A dance is an act of vibrant expression which necessitates risk, vulnerability, change, and growth. To be in a constant state of dance is to devote real, intentional energy to every movement, every choice, and every occasion. It is an art form and in some cases, a spiritual practice.
For romance and passion, marry your lover.
If you’re seeking romance and passion from your union, don’t marry your best friend. Marry your lover.
Your lover is the individual who you find after you’ve worked out your parental issues in therapy. It’s the person who understands what needs you want met in a romantic relationship and knows how to meet them.
Your lover isn’t the one who you bring all of your problems home to, nor the person that you seek out for reassurance. Your lover isn’t your bestie, your therapist, your counselor, your mother/father figure, your roommate, your friend with benefits, your drinking and smoking buddy, your master, or any of the other old and unfortunate roles that married partners slip into.
Your lover is the person who is carefully selected precisely because of your mutual depth of respect, fascination, and intrigue toward one another. This is the person who you aspire to become more like, whose values you deeply cherish and esteem, and whose growth at least matches or exceeds your own.
Your lover is the partner who can follow and lead in equal and appropriate measure, who is less interested in the mundane and superficial than they are the workings of your mind and soul, and who prioritizes your mutual well-being above all.
Your lover is the person with whom passion and romance are merely a vehicle to higher realms of thought, evolution, and growth.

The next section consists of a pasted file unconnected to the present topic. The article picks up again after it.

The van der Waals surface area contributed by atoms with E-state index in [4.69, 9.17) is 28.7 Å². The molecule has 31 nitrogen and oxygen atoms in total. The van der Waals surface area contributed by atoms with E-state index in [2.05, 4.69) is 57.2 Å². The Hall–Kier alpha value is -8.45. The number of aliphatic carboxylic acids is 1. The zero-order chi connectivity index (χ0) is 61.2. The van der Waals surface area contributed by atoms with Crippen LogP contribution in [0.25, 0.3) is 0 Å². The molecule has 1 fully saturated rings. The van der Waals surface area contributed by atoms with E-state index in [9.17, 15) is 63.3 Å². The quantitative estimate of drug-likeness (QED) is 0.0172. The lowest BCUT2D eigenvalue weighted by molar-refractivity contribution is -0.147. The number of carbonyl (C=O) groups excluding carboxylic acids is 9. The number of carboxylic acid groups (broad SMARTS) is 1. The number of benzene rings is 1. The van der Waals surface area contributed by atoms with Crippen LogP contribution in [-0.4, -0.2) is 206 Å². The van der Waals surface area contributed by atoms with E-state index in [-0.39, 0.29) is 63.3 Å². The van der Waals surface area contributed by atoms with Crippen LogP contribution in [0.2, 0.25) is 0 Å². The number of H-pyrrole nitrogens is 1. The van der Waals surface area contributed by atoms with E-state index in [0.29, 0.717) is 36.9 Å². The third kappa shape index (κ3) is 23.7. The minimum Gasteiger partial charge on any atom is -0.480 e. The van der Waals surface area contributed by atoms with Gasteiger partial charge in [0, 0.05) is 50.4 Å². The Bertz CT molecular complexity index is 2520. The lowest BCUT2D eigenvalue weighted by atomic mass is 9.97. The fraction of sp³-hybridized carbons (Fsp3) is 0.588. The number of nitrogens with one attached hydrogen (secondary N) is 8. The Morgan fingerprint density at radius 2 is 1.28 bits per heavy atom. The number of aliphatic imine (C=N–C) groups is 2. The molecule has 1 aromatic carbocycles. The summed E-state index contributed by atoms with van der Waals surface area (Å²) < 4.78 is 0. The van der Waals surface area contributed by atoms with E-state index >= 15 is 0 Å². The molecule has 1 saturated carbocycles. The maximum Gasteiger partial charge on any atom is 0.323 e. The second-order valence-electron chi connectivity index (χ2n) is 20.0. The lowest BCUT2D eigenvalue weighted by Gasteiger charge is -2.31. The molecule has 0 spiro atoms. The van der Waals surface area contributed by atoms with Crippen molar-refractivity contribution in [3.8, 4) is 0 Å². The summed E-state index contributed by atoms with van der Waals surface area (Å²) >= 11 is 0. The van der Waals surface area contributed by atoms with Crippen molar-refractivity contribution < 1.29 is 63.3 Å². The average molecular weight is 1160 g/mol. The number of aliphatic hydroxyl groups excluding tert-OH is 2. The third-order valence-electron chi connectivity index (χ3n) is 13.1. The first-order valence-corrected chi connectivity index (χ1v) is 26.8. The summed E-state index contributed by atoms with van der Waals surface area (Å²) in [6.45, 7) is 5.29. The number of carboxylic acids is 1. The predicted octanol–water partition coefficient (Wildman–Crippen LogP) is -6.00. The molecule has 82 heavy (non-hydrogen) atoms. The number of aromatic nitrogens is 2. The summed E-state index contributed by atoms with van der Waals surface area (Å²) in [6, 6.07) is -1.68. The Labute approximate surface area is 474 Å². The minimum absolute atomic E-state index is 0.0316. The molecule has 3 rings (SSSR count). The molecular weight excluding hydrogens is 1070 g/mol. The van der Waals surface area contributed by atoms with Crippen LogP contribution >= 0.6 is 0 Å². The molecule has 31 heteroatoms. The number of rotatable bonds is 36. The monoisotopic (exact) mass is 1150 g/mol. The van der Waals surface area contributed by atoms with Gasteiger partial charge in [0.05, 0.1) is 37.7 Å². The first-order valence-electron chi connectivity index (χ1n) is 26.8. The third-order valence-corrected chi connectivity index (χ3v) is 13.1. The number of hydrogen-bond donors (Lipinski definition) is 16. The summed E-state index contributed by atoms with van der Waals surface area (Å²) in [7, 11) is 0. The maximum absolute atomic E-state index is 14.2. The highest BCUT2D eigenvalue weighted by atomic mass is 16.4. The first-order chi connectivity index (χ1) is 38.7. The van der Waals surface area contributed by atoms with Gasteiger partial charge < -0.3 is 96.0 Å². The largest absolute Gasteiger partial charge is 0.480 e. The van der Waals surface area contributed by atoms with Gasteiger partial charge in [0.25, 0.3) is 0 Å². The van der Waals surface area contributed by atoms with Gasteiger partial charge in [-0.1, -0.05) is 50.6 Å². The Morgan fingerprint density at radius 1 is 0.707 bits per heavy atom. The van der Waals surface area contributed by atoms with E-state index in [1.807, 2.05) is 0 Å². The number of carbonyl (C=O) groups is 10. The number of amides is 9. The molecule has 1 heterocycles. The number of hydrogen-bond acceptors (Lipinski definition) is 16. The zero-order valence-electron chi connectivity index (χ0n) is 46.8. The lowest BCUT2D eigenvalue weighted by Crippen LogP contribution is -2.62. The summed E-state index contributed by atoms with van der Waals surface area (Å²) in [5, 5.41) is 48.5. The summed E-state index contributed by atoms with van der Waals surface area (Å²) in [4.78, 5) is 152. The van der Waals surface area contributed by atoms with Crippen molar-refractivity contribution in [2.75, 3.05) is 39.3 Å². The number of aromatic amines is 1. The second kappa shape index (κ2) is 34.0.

What if romance and passion aren’t your relationship priority?
Ah, the question of the hour—and the most important question you can ask yourself if you are considering marriage.
Why are you getting married, and what is your relationship priority? (P.S. “Because I love them” is not an answer.)
Truth be told, marriage is not required for mind, body and soul-expanding love. In fact, it would be my personal recommendation that you spare your romance-based union from the convention of marriage unless you are both seeking certain legal benefits.
If, however, you plan to marry with the intention of starting a family, or simply because you do not want to grow old alone, then marrying your “best friend” may be your best bet. Such a dynamic is built to withstand the doldrums of familiarity, given that stability and consistency are its mainstay. As long as you enter into such a relationship with a clear understanding of what to expect in the long-run, then this can be very rewarding.
In short, know your “why.”
As with everything in life, intention creates a self-fulfilling prophecy. If you are hoping for passion, romance, and excitement, marrying your best friend is unlikely to fulfill this desire. I cannot overstate the value of crystallizing your intention before entering into any relationship, particularly if it is going to be consecrated in marriage.
If, however, like millions of people around the world you simply desire someone to go through life with—a warm body to wake up next to in the morning and laughter to amuse you throughout the days—then marrying your best friend may be the best thing that could ever happen to you.